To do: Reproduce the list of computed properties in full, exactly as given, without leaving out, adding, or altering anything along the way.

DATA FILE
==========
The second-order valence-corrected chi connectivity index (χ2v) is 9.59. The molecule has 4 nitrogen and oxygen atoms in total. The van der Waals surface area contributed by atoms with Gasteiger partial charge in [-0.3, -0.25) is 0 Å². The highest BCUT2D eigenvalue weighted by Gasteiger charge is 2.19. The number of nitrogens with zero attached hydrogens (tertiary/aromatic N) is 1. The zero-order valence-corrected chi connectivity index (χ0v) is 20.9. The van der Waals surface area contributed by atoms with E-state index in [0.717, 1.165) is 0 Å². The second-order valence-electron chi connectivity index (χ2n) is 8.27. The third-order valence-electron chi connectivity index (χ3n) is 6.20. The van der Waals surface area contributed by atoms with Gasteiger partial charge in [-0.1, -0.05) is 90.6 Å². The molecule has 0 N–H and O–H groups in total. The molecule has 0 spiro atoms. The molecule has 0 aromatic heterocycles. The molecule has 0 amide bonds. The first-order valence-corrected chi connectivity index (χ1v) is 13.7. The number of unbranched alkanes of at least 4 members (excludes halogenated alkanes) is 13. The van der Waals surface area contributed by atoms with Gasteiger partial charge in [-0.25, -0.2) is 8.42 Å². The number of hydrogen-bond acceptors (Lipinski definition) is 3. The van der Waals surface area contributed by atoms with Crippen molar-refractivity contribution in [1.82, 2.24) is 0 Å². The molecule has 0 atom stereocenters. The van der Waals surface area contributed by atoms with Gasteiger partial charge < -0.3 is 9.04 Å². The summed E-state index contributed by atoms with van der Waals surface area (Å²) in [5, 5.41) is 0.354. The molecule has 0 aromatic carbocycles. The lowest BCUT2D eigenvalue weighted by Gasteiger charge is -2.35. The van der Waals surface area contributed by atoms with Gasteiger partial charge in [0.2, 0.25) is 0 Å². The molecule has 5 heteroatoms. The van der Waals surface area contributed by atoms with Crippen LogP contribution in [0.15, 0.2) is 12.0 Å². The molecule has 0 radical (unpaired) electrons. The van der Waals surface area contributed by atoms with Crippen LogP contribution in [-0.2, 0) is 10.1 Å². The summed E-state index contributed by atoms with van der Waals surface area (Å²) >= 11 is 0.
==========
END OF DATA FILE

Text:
The second-order valence-corrected chi connectivity index (χ2v) is 9.59. The molecule has 4 nitrogen and oxygen atoms in total. The van der Waals surface area contributed by atoms with Gasteiger partial charge in [-0.3, -0.25) is 0 Å². The highest BCUT2D eigenvalue weighted by Gasteiger charge is 2.19. The number of nitrogens with zero attached hydrogens (tertiary/aromatic N) is 1. The zero-order valence-corrected chi connectivity index (χ0v) is 20.9. The van der Waals surface area contributed by atoms with E-state index in [0.717, 1.165) is 0 Å². The second-order valence-electron chi connectivity index (χ2n) is 8.27. The third-order valence-electron chi connectivity index (χ3n) is 6.20. The van der Waals surface area contributed by atoms with Gasteiger partial charge in [-0.1, -0.05) is 90.6 Å². The molecule has 0 N–H and O–H groups in total. The molecule has 0 spiro atoms. The molecule has 0 aromatic heterocycles. The molecule has 0 amide bonds. The first-order valence-corrected chi connectivity index (χ1v) is 13.7. The number of unbranched alkanes of at least 4 members (excludes halogenated alkanes) is 13. The van der Waals surface area contributed by atoms with Gasteiger partial charge in [-0.25, -0.2) is 8.42 Å². The number of hydrogen-bond acceptors (Lipinski definition) is 3. The van der Waals surface area contributed by atoms with Crippen molar-refractivity contribution in [1.82, 2.24) is 0 Å². The molecule has 0 atom stereocenters. The van der Waals surface area contributed by atoms with Gasteiger partial charge < -0.3 is 9.04 Å². The summed E-state index contributed by atoms with van der Waals surface area (Å²) in [5, 5.41) is 0.354. The molecule has 0 aromatic carbocycles. The lowest BCUT2D eigenvalue weighted by Gasteiger charge is -2.35. The van der Waals surface area contributed by atoms with Gasteiger partial charge in [0.2, 0.25) is 0 Å². The molecule has 5 heteroatoms. The van der Waals surface area contributed by atoms with Crippen LogP contribution in [0.15, 0.2) is 12.0 Å². The molecule has 0 radical (unpaired) electrons. The van der Waals surface area contributed by atoms with Crippen LogP contribution in [-0.2, 0) is 10.1 Å². The summed E-state index contributed by atoms with van der Waals surface area (Å²) >= 11 is 0.